My favourite comment:
I am Downy. There is no sign of lint. Your clothing down with me. Part of in my huggable plan. And I hold their dye.Interrogative Mood on Metafilter
It’s good to hear Jeff kinda belt out a tune. The video is promoting a deluxe edition of Love Is The King
I posted a link on MeFi to John Walker’s lament about boss fights in video games. I think the comments generally came down on the side of well-designed boss fights and anti “git gud.”
Breaking a 19 year drought, I posted a link on MetaFilter about Tom Breihan’s article on Stereogum discussing Billy Joel’s We Didn’t Start The Fire. He does not like it. I called it his worst big hit. The comments on the MeFi post were great.
My buddy Dan Jacka recently finished making a video game called Accounting With Emma and he’s published a wonderful write-up about why he made the game, the tools he used, and what he had to learn to finish it
This is the first game I’ve ever polished. I’ve made throwaway efforts before, but for Accounting with Emma I was motivated to produce an appealing and useful resource for people trying to understand accounting. Polishing meant having decent graphics and music, flourishes with hints, sound effects and animations, and a story with beginning, middle and satisfying end.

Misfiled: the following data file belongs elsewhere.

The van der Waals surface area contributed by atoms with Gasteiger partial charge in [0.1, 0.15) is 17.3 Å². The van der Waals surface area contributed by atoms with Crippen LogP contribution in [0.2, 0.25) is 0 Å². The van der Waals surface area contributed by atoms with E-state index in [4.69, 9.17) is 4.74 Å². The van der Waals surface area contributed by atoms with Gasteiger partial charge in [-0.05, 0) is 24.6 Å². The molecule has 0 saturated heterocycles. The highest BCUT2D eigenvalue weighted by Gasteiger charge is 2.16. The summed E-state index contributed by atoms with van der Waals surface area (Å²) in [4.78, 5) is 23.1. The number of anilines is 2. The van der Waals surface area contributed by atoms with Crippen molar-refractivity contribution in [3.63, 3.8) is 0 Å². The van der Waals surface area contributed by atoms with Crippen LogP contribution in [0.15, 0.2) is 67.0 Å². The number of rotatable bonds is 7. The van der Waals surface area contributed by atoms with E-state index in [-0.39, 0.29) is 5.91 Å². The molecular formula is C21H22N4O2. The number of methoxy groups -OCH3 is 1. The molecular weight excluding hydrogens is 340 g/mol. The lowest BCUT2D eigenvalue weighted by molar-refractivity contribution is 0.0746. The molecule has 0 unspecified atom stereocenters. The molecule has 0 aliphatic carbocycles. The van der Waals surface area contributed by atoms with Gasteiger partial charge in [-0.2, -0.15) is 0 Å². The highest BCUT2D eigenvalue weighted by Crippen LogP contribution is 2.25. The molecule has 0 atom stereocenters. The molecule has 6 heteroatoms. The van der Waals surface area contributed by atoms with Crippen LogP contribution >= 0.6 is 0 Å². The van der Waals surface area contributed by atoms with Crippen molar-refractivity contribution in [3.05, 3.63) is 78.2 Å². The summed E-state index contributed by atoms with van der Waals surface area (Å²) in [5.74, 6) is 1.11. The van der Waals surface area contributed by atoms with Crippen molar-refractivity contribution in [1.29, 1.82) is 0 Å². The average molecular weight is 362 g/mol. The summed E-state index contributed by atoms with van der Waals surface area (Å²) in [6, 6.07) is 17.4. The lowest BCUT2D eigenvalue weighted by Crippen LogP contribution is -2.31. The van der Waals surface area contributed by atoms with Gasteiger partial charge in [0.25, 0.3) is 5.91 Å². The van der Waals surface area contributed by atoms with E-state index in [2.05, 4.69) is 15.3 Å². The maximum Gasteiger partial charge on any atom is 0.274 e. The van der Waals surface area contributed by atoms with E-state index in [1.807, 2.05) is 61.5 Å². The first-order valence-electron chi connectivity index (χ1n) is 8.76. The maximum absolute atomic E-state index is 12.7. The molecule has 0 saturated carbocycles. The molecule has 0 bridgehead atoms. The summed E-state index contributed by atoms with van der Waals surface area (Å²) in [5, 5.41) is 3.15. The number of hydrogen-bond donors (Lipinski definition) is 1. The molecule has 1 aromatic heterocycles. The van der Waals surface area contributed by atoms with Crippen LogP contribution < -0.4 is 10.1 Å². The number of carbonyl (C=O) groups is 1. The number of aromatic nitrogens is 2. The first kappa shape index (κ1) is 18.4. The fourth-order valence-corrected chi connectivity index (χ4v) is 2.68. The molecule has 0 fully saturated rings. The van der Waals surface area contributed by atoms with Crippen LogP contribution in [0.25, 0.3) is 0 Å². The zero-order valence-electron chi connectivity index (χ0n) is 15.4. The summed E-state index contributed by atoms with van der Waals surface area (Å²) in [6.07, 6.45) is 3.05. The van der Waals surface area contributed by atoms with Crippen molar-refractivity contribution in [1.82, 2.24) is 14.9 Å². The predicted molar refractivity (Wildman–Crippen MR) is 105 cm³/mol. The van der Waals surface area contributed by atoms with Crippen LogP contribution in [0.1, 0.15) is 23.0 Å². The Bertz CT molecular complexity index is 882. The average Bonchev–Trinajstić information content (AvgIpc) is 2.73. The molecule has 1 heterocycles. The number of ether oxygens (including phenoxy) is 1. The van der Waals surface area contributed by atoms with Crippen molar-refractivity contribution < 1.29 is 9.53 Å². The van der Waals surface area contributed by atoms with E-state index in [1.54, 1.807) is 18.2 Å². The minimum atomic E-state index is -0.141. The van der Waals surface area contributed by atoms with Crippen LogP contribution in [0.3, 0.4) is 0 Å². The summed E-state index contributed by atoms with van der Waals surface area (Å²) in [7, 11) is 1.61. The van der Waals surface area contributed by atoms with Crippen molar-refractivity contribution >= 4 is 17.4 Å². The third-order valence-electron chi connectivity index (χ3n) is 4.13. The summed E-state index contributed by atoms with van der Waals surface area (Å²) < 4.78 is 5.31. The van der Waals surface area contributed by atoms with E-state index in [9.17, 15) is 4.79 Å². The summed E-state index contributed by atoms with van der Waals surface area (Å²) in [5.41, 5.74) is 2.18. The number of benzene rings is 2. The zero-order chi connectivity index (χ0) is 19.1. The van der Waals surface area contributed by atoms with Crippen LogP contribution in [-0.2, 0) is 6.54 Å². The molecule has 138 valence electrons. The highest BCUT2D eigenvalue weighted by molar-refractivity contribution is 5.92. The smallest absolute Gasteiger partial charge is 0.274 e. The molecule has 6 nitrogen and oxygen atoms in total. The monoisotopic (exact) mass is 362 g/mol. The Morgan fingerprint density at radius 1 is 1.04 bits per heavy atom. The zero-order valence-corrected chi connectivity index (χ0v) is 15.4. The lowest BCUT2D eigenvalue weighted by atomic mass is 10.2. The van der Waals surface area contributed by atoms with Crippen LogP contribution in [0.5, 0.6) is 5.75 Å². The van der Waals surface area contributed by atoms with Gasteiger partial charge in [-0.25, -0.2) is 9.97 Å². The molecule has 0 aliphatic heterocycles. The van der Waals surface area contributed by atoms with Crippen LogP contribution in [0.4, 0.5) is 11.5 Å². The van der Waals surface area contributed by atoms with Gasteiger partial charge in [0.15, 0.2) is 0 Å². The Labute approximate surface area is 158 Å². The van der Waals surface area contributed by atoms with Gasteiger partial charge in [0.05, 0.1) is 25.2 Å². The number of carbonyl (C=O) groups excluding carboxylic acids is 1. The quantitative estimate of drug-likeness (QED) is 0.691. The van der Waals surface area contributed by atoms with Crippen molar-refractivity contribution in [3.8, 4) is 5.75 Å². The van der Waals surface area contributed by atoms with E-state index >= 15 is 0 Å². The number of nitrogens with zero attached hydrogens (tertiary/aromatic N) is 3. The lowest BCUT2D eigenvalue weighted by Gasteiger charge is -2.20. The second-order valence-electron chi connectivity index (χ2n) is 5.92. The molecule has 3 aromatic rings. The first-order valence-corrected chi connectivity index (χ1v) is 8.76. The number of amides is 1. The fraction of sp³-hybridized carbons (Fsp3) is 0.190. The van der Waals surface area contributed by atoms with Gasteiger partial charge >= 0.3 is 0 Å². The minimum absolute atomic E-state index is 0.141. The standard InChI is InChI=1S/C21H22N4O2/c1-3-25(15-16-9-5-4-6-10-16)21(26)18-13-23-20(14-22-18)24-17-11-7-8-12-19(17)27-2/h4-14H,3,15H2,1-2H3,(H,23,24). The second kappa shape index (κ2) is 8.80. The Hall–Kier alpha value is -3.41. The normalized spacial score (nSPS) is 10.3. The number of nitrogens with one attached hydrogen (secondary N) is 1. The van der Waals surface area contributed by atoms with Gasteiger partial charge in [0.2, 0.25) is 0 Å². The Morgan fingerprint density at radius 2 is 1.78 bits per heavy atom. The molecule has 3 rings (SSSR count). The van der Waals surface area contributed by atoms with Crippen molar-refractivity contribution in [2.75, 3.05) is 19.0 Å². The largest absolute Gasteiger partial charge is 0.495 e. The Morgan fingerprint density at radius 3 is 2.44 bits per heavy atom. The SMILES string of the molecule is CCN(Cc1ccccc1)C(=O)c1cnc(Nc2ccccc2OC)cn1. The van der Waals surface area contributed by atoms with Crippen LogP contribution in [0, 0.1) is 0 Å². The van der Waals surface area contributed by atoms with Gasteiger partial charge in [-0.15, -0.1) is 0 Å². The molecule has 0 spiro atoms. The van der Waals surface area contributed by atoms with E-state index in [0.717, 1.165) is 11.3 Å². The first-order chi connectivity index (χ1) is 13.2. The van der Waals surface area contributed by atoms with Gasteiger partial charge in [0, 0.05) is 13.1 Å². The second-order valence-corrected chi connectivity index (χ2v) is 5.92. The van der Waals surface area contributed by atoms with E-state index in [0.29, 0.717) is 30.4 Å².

You can play Accounting With Emma on itch.io. Give it a go! It’s really well polished and you might even learn something!
Civilization’s 1 and 2 were perfect games for me. I spent hundreds of hours building empires and crushing my neighbours beneath the tracks of my tanks. The later versions added concepts I loved but the endgame became tedious. I haven’t played versions 5 and 6.
In this GDC talk Sid Meier and Bruce Shelley go fairly deep into the design, programming of the first Civilization, talking about the constraints and design philosophy that made the game a hit and set the series up for success.
It’s a 20-episode series and it’s as bingeable as anything you’ll find on Netflix. All the nuts and bolts of making a game are covered but, more importantly, you feel like you get to know the Double Fine team as they put in the work to create a game they are proud of.
Double Fine Adventure is about those people, more than anything else. I’d work there in a heartbeat.
I tend to watch the series every year or so and I always come away with a renewed appreciation of the fact that good things are made by people who really care about what they’re doing.